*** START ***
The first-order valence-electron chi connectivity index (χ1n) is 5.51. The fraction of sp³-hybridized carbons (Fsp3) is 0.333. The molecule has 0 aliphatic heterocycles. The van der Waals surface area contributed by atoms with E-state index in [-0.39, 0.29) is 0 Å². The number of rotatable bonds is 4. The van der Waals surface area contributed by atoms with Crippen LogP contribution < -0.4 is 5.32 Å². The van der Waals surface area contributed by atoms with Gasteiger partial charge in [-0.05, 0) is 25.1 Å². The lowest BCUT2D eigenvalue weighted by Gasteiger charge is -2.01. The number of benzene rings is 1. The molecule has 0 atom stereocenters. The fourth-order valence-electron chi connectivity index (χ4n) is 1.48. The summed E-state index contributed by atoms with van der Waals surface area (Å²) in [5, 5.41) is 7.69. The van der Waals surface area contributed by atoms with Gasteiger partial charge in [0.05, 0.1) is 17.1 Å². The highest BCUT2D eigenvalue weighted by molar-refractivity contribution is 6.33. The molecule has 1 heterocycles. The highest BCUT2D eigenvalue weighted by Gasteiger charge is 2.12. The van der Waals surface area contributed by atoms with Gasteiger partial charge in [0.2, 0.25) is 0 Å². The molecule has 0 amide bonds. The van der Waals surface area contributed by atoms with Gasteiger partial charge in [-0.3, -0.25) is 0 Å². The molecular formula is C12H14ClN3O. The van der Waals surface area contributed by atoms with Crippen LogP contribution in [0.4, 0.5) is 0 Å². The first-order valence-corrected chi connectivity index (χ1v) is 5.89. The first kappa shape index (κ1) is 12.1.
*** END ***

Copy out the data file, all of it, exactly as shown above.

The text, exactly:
The first-order valence-electron chi connectivity index (χ1n) is 5.51. The fraction of sp³-hybridized carbons (Fsp3) is 0.333. The molecule has 0 aliphatic heterocycles. The van der Waals surface area contributed by atoms with E-state index in [-0.39, 0.29) is 0 Å². The number of rotatable bonds is 4. The van der Waals surface area contributed by atoms with Crippen LogP contribution < -0.4 is 5.32 Å². The van der Waals surface area contributed by atoms with Gasteiger partial charge in [-0.05, 0) is 25.1 Å². The lowest BCUT2D eigenvalue weighted by Gasteiger charge is -2.01. The number of benzene rings is 1. The molecule has 0 atom stereocenters. The fourth-order valence-electron chi connectivity index (χ4n) is 1.48. The summed E-state index contributed by atoms with van der Waals surface area (Å²) in [5, 5.41) is 7.69. The van der Waals surface area contributed by atoms with Gasteiger partial charge in [0.05, 0.1) is 17.1 Å². The highest BCUT2D eigenvalue weighted by molar-refractivity contribution is 6.33. The molecule has 1 heterocycles. The highest BCUT2D eigenvalue weighted by Gasteiger charge is 2.12. The van der Waals surface area contributed by atoms with Gasteiger partial charge in [0.2, 0.25) is 0 Å². The molecule has 0 amide bonds. The van der Waals surface area contributed by atoms with Gasteiger partial charge in [-0.3, -0.25) is 0 Å². The molecular formula is C12H14ClN3O. The van der Waals surface area contributed by atoms with Crippen LogP contribution in [0.4, 0.5) is 0 Å². The first-order valence-corrected chi connectivity index (χ1v) is 5.89. The first kappa shape index (κ1) is 12.1.